Digital signal processor 215 receives the compressed, encoded information signal from encoder 211 in the form of frames, and prepares the signal for transmission. Processor 215 also reads the digital message from memory 214 and substitutes a selected combination of bits in the encoded information signal with the bits from the digital message. In accordance with the illustrative embodiment, the combination of bits selected is based on prior analysis. In some alternative embodiments, processor 215 determines the combination of bits by evaluating data from the encoded information signal. In doing so, processor 215 determines which of the information signal bits can be substituted (i.e., overwritten) with bits received from controller 214 as described below, based on one or more characteristics of the encoder, such as the perceptual significance of each bit in the encoded information signal. The signal that results from the substitution is a composite signal that comprises the information signal and supplemental signal.

The supplemental bits from the digital message can be put into each frame such that each digital message spans multiple frames or fits within a single frame. In accordance with the illustrative embodiment, each portion of the digital message can be directly pertinent to the encoded information signal that the portion accompanies. Furthermore, each digital message portion can be merely time-coincident with its companion encoded information signal in a frame. Alternatively, the actual content of each digital message portion can correspond to the content of the companion information signal, such as where closed captioning is transmitted in the digital message that is in synch with the corresponding audio in the information signal.

Processor 215 performs other functions, such as coding the frame for forward error correction and formatting the frame for transmission. The composite signal is sent to transmitter 216, which then transmits the composite signal in well-known fashion to network 101.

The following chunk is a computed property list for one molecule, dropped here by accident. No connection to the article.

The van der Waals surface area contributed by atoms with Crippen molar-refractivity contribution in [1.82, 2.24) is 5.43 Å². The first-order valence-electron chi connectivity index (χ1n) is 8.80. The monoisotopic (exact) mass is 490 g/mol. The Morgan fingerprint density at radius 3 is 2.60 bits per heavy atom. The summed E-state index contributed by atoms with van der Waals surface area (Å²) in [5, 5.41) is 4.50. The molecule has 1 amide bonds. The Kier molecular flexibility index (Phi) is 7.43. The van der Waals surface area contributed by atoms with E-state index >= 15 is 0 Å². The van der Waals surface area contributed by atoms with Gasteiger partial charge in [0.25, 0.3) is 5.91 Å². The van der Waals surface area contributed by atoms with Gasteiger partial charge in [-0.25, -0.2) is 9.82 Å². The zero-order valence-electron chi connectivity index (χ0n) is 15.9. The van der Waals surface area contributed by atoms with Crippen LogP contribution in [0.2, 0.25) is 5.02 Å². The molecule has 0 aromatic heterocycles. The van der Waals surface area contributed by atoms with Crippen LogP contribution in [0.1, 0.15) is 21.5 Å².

FIG. 3 depicts a block diagram of receive processing path 300 of telecommunications endpoint 102-m, in accordance with the illustrative embodiment of the present invention. Receive path 300 receives packets, each of which comprises one or more composite signal frames, from a transmitting endpoint or from another packet-capable device (e.g., gateway 103-n, etc.); path 300 then processes the received composite signal frames. In particular, receiver 309 receives the packet signals from network 101, in well-known fashion. Digital signal processor 310 detects and corrects errors, and then separates the supplemental bits from the encoded information bits in each received composite signal frame, and stores those bits into memory 311. Receive controller 312 accesses the supplemental bits as needed. For example, if the supplemental bits represent an authentication code, controller 312 uses the authentication code to determine the authenticity of the received encoded information signal.

Information decoder 313 decodes (decompresses) the encoded information signal to achieve a reconstructed version of the original information signal. In the illustrative embodiment, in which the information signal is a voice signal, decoder 313 comprises a vocoder, which is a type of CODEC known in the art and which performs the information decompression. The vocoder takes the digital data present in the received encoded information signal, which data correspond to speech pattern characteristics, and converts the data to time-series waveform data.

In accordance with the illustrative embodiment of the present invention, decoder 313 operates in accordance with the ITU G.729 protocol standard, as is known in the art. As with its counterpart encoder 211, decoder 313 is a model-based codec.

Continuing along receive path 300, digital-to-analog converter 314 converts the decoded information signal from digital form to analog form. Afterwards, the analog information signal can be additionally processed for eventual presentation to the receiving endpoint's user, such as by an acoustic speaker.